Before you advertise your property for rent, you should review the state and local laws that may apply. Rentals for fewer than 30 days in Santa Fe, New Mexico may be subject to Section 14-6.2 of the City’s Land Use Development Code. The regulations set out requirements for renting residential units in the City. Those renting residential units may be required obtain a permit or register their unit with the City. The Code imposes other requirements relating to the number of guests who are allowed to stay in your unit, parking, noise, and compliance with the City’s health, safety, and environmental codes. You may be required to collect and remit to the City all applicable local, state, and federal taxes, including the City’s Lodgers’ Tax. You can learn more about the City’s short term rental laws, and obtain the application for a short term rental permit, at https://www.santafenm.gov/short_term_rentals.
On May 12, 2015, the Santa Monica City Council adopted the Home-Sharing Ordinance reiterating its ban on the rental of entire units as vacation rentals. The Home-Sharing Ordinance also legalized the short term rental of a portion of a person’s home when the host lives on-site throughout the visitor’s stay and when the host obtains a business license. Hosts are also required to collect and remit Transient Occupancy Tax (TOT) if not collected and remitted by the hosting platform.
Tuolumne County, California
Before you advertise your property for rent, you should review the state and local laws that may apply. Rentals for fewer than 30 days in unincorporated areas of Tuolumne County, California may be subject to the County’s Transient Occupancy Tax. You may be required to register your rental unit with the county tax collector, obtain a transient occupancy registration certificate, and follow other notification and record-keeping requirements. You can learn more about the County’s transient occupancy tax at http://www.tuolumnecounty.ca.gov/index.aspx?NID=916.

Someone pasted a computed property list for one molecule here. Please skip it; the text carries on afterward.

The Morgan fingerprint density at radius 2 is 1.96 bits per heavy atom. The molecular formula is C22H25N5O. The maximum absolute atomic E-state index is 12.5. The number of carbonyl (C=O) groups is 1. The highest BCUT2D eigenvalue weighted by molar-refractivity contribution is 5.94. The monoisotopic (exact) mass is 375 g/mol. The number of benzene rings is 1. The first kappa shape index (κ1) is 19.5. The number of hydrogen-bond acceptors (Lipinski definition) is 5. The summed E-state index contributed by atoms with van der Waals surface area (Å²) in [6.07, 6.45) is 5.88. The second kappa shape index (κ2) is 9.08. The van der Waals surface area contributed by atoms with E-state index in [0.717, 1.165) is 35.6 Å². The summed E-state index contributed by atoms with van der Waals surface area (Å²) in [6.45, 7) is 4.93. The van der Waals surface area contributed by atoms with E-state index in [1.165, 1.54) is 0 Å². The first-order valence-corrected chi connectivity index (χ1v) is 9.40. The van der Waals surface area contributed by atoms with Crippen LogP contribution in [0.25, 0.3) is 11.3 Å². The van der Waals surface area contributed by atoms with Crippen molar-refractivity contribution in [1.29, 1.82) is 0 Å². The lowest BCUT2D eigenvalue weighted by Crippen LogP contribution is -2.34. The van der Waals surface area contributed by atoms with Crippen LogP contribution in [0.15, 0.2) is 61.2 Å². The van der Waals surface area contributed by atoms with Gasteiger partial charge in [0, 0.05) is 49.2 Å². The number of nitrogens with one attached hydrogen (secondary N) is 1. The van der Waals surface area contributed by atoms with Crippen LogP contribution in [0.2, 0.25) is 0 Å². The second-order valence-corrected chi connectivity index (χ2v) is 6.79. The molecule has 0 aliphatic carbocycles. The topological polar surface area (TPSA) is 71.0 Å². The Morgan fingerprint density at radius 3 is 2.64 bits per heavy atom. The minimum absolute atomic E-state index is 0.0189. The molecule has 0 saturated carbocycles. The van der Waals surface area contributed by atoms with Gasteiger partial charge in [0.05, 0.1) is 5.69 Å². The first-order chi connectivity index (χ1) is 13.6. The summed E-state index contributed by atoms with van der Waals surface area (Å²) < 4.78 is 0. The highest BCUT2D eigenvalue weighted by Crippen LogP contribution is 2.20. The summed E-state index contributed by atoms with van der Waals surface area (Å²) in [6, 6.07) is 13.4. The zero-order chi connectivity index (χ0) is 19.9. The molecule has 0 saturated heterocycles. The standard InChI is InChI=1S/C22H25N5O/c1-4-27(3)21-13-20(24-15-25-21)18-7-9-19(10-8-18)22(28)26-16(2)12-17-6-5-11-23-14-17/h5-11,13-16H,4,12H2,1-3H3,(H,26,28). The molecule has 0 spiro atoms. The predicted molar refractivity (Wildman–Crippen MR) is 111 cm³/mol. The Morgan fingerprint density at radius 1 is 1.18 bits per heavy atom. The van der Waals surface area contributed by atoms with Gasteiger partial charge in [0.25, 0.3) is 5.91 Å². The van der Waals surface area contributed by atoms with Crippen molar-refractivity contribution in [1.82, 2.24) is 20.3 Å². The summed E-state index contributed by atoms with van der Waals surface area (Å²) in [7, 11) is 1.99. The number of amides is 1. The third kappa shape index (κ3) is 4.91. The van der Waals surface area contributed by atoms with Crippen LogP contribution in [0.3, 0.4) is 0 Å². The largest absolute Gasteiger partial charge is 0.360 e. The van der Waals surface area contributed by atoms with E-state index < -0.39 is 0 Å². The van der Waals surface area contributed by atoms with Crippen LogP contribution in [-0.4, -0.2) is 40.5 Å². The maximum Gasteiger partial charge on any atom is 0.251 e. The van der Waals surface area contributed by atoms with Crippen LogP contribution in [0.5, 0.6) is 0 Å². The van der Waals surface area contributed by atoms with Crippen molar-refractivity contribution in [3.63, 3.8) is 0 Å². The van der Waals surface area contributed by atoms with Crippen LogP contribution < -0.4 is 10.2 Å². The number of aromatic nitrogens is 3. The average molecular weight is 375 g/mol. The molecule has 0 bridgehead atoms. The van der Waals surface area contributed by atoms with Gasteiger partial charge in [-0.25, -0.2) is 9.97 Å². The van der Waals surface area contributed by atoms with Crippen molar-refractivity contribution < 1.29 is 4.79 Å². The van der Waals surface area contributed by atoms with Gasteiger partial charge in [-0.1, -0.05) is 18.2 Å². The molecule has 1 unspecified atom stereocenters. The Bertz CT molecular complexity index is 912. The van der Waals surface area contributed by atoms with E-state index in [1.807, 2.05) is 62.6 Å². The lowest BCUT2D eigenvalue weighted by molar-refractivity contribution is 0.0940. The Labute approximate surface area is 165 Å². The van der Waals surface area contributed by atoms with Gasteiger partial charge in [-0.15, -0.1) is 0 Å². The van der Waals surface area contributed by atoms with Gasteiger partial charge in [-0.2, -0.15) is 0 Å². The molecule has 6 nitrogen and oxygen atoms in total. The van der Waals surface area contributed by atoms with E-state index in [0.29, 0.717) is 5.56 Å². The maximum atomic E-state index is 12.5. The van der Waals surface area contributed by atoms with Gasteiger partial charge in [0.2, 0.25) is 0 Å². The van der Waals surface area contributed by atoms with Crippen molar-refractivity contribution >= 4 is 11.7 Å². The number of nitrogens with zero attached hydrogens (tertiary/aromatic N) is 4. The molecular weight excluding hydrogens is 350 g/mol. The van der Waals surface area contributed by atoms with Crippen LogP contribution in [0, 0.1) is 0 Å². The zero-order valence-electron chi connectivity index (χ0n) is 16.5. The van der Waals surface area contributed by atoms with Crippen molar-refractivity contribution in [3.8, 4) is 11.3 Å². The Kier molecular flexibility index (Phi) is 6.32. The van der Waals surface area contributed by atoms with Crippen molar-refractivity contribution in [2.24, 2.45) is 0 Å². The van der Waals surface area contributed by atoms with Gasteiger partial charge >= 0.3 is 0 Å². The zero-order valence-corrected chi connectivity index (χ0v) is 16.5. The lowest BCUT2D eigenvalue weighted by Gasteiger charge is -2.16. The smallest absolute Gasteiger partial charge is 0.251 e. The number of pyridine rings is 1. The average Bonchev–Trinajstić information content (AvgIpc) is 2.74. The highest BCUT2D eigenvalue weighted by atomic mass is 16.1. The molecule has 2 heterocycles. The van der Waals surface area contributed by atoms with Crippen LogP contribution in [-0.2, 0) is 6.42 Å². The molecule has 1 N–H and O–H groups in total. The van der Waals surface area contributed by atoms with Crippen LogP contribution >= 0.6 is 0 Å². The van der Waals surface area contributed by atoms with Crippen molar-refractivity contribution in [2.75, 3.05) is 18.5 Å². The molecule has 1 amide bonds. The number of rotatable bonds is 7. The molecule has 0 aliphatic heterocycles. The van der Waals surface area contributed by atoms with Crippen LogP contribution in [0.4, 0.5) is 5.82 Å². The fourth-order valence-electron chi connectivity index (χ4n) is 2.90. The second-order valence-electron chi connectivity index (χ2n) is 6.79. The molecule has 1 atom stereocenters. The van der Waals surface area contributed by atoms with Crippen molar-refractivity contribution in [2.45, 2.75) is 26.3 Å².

Before you advertise your property for rent, you should review the state and local laws that may apply. Rentals for fewer than 30 days in Utah may be subject to a transient room tax up to 4.25% imposed by your county. The Utah State Tax Commission publishes a list of the counties that impose a transient room tax and the current rate at http://tax.utah.gov/salestax/rate/16q3other.pdf. More information about the transient room tax is available at the Utah State Tax Commission’s website here: http://tax.utah.gov/sales/transientroom.
Coral Gables, Florida
We have posted a letter (attached below) from the City of Coral Gables at the City’s request. This letter does not reflect the views of HomeAway.com, Inc., regarding the validity of the City’s application of its law.